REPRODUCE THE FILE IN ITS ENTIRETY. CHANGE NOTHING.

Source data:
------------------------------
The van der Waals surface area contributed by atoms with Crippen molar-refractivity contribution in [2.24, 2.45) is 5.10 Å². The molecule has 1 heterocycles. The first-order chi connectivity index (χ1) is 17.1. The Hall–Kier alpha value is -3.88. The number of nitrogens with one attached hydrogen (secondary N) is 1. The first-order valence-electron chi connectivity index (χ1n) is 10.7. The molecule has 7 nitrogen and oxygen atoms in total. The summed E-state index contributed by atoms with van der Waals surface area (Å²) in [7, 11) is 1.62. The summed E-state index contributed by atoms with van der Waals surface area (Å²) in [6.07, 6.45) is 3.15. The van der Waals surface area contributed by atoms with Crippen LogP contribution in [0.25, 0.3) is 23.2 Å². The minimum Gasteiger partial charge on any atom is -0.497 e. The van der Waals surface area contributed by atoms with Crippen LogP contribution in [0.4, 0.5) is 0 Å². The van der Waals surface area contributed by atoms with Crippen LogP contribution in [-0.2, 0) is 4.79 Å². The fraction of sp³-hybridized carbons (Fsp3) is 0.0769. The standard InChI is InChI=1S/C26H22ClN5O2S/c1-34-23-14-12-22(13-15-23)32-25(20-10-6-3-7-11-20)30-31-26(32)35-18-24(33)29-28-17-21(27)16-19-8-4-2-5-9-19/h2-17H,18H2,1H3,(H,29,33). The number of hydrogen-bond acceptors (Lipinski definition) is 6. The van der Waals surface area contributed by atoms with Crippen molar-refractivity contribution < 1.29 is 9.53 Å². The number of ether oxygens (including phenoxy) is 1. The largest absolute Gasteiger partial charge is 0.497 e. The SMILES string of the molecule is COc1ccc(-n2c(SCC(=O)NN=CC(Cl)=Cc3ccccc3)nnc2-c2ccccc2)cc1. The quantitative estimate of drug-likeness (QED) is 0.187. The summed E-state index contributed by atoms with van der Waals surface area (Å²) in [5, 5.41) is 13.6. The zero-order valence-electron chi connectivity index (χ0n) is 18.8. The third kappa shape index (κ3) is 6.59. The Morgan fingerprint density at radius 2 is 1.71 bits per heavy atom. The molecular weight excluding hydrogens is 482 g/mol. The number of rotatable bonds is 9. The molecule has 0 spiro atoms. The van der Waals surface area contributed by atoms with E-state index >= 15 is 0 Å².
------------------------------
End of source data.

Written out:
The van der Waals surface area contributed by atoms with Crippen molar-refractivity contribution in [2.24, 2.45) is 5.10 Å². The molecule has 1 heterocycles. The first-order chi connectivity index (χ1) is 17.1. The Hall–Kier alpha value is -3.88. The number of nitrogens with one attached hydrogen (secondary N) is 1. The first-order valence-electron chi connectivity index (χ1n) is 10.7. The molecule has 7 nitrogen and oxygen atoms in total. The summed E-state index contributed by atoms with van der Waals surface area (Å²) in [7, 11) is 1.62. The summed E-state index contributed by atoms with van der Waals surface area (Å²) in [6.07, 6.45) is 3.15. The van der Waals surface area contributed by atoms with Crippen LogP contribution in [0.25, 0.3) is 23.2 Å². The minimum Gasteiger partial charge on any atom is -0.497 e. The van der Waals surface area contributed by atoms with Crippen LogP contribution in [0.4, 0.5) is 0 Å². The van der Waals surface area contributed by atoms with Crippen LogP contribution in [-0.2, 0) is 4.79 Å². The fraction of sp³-hybridized carbons (Fsp3) is 0.0769. The standard InChI is InChI=1S/C26H22ClN5O2S/c1-34-23-14-12-22(13-15-23)32-25(20-10-6-3-7-11-20)30-31-26(32)35-18-24(33)29-28-17-21(27)16-19-8-4-2-5-9-19/h2-17H,18H2,1H3,(H,29,33). The number of hydrogen-bond acceptors (Lipinski definition) is 6. The van der Waals surface area contributed by atoms with Crippen molar-refractivity contribution < 1.29 is 9.53 Å². The number of ether oxygens (including phenoxy) is 1. The largest absolute Gasteiger partial charge is 0.497 e. The SMILES string of the molecule is COc1ccc(-n2c(SCC(=O)NN=CC(Cl)=Cc3ccccc3)nnc2-c2ccccc2)cc1. The quantitative estimate of drug-likeness (QED) is 0.187. The summed E-state index contributed by atoms with van der Waals surface area (Å²) in [5, 5.41) is 13.6. The zero-order valence-electron chi connectivity index (χ0n) is 18.8. The third kappa shape index (κ3) is 6.59. The Morgan fingerprint density at radius 2 is 1.71 bits per heavy atom. The molecular weight excluding hydrogens is 482 g/mol. The number of rotatable bonds is 9. The molecule has 0 spiro atoms. The van der Waals surface area contributed by atoms with E-state index >= 15 is 0 Å².